Recovering alcoholics tend to avoid the bar. But when the bar is your office, that's not so easy. New Orleans bluesman Anders Osborne figured out how to get back to work despite the temptations, and now he's trying to help others.

Drugs and alcohol nearly destroyed Osborne's career, and his family. The guitarist and singer-songwriter was showing up for tour dates unable to perform. At his worst, he was spending nights on a park bench.

Peter Uribe left Chile at 21 with his wife and 2-year-old daughter, landing in Baltimore and finding steady work in construction. His social life revolved around futbol, playing "six or seven nights a week in soccer tournaments," he says.

A couple of years after his arrival, he broke his foot during a game and afraid of the cost, didn't seek medical care.

Most creepy, crawly bugs are pretty much harmless when it comes to infectious diseases.

But there are two classes of little critters that cause big — and we're talking big — problems: ticks and mosquitoes.

To learn how climate change could alter the course of tick- and mosquito-borne diseases, we talked to two scientists who have devoted a major chunk of their careers to answering that question.

Let's start with the bloodsuckers that can stay on your skin for days.

Sometimes, it's the Internet of stings.

Juicero, a startup that sells a pricey juice press, found that out firsthand. The company's Wi-Fi-enabled machine produces cold-pressed juice out of packets sold exclusively to owners via subscription.

Copyright 2017 Fresh Air. To see more, visit Fresh Air.

DAVID BIANCULLI, HOST:

Is It Safe To Eat Moldy Bread?

Apr 21, 2017

Like politics and music, the question of whether to eat moldy food can divide families, with relatives' admonishments reverberating in one's head for years.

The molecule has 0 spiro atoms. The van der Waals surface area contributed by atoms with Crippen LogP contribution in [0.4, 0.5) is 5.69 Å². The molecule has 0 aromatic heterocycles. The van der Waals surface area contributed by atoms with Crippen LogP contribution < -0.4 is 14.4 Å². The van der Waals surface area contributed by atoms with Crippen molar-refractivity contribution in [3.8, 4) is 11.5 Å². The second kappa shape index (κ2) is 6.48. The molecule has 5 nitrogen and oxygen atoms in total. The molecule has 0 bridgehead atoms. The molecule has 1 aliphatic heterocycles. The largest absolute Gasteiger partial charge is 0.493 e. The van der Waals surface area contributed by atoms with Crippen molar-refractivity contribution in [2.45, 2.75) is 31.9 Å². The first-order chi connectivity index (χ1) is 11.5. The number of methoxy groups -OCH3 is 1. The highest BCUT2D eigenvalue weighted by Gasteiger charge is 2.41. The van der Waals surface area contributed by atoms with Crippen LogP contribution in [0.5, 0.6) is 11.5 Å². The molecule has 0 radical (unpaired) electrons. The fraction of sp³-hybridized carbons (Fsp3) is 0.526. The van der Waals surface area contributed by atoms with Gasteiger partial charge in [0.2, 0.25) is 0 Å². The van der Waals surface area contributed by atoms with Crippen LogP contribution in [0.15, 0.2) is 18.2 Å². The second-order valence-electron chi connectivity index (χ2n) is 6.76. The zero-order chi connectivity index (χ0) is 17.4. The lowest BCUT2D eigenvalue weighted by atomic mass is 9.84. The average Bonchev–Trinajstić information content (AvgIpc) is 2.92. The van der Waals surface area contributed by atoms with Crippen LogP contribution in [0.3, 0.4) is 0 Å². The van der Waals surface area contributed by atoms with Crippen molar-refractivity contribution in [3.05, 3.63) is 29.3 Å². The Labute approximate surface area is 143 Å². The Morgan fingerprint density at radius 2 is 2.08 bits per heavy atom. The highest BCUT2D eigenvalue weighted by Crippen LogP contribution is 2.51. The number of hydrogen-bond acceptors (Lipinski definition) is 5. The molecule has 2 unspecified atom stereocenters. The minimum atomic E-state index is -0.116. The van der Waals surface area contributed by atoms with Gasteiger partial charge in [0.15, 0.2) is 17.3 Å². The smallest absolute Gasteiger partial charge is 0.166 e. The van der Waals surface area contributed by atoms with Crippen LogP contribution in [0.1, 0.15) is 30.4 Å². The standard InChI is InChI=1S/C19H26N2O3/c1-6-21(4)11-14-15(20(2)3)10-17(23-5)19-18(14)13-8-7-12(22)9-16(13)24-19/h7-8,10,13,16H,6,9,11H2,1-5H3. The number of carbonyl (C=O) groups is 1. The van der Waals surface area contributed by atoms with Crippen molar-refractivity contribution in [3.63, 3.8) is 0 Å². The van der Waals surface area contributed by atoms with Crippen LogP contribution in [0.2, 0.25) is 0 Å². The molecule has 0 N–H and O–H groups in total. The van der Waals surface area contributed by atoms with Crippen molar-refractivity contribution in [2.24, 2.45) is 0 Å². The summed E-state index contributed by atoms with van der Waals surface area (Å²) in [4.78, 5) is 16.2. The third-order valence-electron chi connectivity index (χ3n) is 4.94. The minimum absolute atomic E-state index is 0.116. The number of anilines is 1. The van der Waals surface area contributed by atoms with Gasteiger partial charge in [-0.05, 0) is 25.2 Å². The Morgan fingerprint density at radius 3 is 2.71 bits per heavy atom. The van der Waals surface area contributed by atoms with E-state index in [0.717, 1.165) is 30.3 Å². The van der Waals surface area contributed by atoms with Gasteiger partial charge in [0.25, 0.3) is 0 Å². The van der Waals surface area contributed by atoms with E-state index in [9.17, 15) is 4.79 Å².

"Every time I throw out moldy bread, I can still hear my dad lecturing me: 'That's perfectly good! Just cut that part off! It's penicillin!' " says Shawna Iwaniuk, a graphic designer in Alberta, Canada. "But ... I just can't."

So, who's right? Is the furry green stuff a death knell for a baguette, or just a minor setback?

For food safety experts, the answer is clear: Moldy bread is bad news.

Copyright 2017 NPR. To see more, visit http://www.npr.org/.

DAVID GREENE, HOST:

As House Republicans try to find common cause on a bill to repeal and replace the Affordable Care Act, they may be ready to let states make the ultimate decision about whether to keep a key provision in the federal health law that conservatives believe is raising insurance costs.

Conservatives from the House Freedom Caucus and members of a more moderate group of House Republicans, the Tuesday Group, are working on changes to the GOP health overhaul bill that was pulled unceremoniously by party leaders last month when they couldn't get enough votes to pass it.

Copyright 2017 NPR. To see more, visit http://www.npr.org/.

ROBERT SIEGEL, HOST:

The Food and Drug Administration says children under 12 should not be given prescription medicines that contain codeine or another narcotic, tramadol, and that such drugs can also be dangerous to youth between 12 and 18.

House Republicans are mulling over new changes to their health care proposal, hoping to wrangle enough votes to pass a bill that would allow them to keep their campaign pledge to repeal and replace the Affordable Care Act.

The latest proposal allows states to make changes to the ACA's rules governing health insurance policies and markets, in an effort to allow some states to offer stripped-down policies with lower premiums.

People with a brain injury or dementia often struggle to remember simple things, like names or places. In research published Thursday in the journal Current Biology, scientists have shown it may be possible to improve this sort of memory using tiny pulses of electricity — if they're properly timed.

A typical person's ability to remember things tends to vary a lot, says Michael Kahana, who directs the computational memory lab at the University of Pennsylvania.

The United States spends the most on health care per person — $9,237 – according to two new papers published in the journal The Lancet.

Somalia spends the least – just $33 per person.

Nearly 1.5 million Americans were treated for addiction to prescription opioids or heroin in 2015, according to federal estimates, and when those people get seriously hurt or need surgery, it's often not clear, even to many doctors, how to safely manage their pain. For some former addicts, what begins as pain relief ends in tragedy.

Kara Dethlefsen lined up early on a recent morning for the food pantry at the Camp Pendleton Marine Base near San Diego. She and her husband, both active-duty Marines, took turns holding their 4-month-old daughter.

"We most like to get the avocados, lemons, some vegetables to cook up," says Dethlefsen, 27, who first heard about the pantry from an on-base nurse after giving birth.